I know a conductor who a few years ago helped a woman carry her stroller with a child inside up a flight of subway stairs. The woman intentionally dropped her end and sued the TA. The conductor was fired immediately!!!!! He is now a cop but it could have worked out much worse.

        • Todd says:

          Carrying a stroller vs helping a woman who is being attacked.

          Are you completely insane?

        • eric says:

          Simply put the rules that are SRTICTLY enforced about leaving there booth may be flawed. The problem is with management NOT with the hard working blue collar guy just trying to make ends meet.

          The MTA doesn’t want there employees to help passengers in any dangerous situation. They are instructed to call for help which this clerk did.

          It’s people like you that always want to look down on the worker who follows rules rather than the management who makes these rules and NEVER bends on enforcing them!

        • Todd says:

          …and it’s people like you literally who look down at a woman while she’s being attacked.

    • Ellie says:

      Dag. I don’t even know what to say about that.

  3. Chris says:

    One thing that I realized while riding the trains is that the operators don’t always give the passengers the full story of whats going on. When it looks like there could be a delay, I fire up the radio scanner I carry with me to listen to the dispatcher to figure out what is really going on.

    I’ve found that you frequently get better and more timely information this way. If you’re interested, here are the main frequencies to listen on with a FM scanner:


    IRT: 161.190 MHz
    BMT: 161.505 MHz
    IND: 161.565 MHz

    Other interesting frequencies include the Transit Police frequencies. More information on relevant frequencies to listen on (and the districts map for the NYCTPD) are collected by a ham radio operator here: N2NOV.net.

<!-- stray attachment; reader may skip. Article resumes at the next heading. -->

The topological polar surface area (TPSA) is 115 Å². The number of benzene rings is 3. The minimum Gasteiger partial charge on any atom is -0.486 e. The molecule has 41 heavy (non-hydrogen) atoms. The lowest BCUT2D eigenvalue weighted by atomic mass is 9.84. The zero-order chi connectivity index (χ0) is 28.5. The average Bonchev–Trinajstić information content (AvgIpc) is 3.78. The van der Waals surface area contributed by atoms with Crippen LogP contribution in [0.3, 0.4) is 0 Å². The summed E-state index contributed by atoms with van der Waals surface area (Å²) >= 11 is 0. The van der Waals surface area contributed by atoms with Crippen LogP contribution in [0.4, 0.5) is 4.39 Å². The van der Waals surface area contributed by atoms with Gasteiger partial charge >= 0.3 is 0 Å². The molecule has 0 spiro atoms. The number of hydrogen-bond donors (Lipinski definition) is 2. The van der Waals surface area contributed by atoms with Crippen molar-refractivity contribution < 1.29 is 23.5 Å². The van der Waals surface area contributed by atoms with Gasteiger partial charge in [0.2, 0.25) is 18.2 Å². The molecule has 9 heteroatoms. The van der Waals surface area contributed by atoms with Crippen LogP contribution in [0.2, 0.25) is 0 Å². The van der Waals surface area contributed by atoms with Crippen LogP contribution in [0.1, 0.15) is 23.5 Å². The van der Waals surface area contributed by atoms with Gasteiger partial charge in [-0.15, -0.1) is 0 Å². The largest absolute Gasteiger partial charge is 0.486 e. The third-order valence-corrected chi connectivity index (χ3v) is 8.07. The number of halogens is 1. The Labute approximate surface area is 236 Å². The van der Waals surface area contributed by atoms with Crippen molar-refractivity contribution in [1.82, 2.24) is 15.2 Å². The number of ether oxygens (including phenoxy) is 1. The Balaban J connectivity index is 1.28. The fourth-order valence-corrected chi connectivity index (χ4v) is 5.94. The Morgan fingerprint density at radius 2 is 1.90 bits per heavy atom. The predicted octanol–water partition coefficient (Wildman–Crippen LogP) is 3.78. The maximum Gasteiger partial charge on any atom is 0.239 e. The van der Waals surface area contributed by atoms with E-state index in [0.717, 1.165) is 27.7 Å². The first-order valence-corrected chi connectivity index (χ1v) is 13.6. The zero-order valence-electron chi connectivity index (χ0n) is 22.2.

Happy travels.
    -Chris

  4. Joe says:

    Sick passengers all over the place this morning. My packed uptown 4 train stopped at 8:30am around Bleecker St., because of a “sick passenger at Union Square.” As we sat there for 5 minutes or so, a woman near me almost fainted (a sick passenger due to a sick passenger?), but someone was nice enough to give her a seat. Then the train crept into Union Square, and (after letting everyone on and off the train), the conductor announced that the sick passenger was actually at Grand Central (or was there a new sick passenger?), and that we should take the 6 train. This caused another stampede off that 4 train and onto another 4 train, which was running local because of the sick passenger(s). Good times.

  5. Gary says:

    This morning they announced at Bergen that we’d be running over the G line. I stayed on to switch to an A at Hoyt Schermerhorn. A train was going nowhere due to backups from a brake problem at 59th Street.

    Walked to a 4/5, had to wait for second train b/c first one was packed solid.

    The other night, I faced this: V train from 53rd to Rock Center. Hop on F train – Home free! Not so fast. We’re running on the B line. Escape at Broadway Lafayette for downtown 6, switch to a 4 at City Hall, switch to a C at Fulton/Broadway-Nassau, finally switch back to my F train at Jay Street and make it home to Carroll Gardens.

    6 train commute – beats my old record from the flood last year – less walking though.

    Things are definitely getting worse.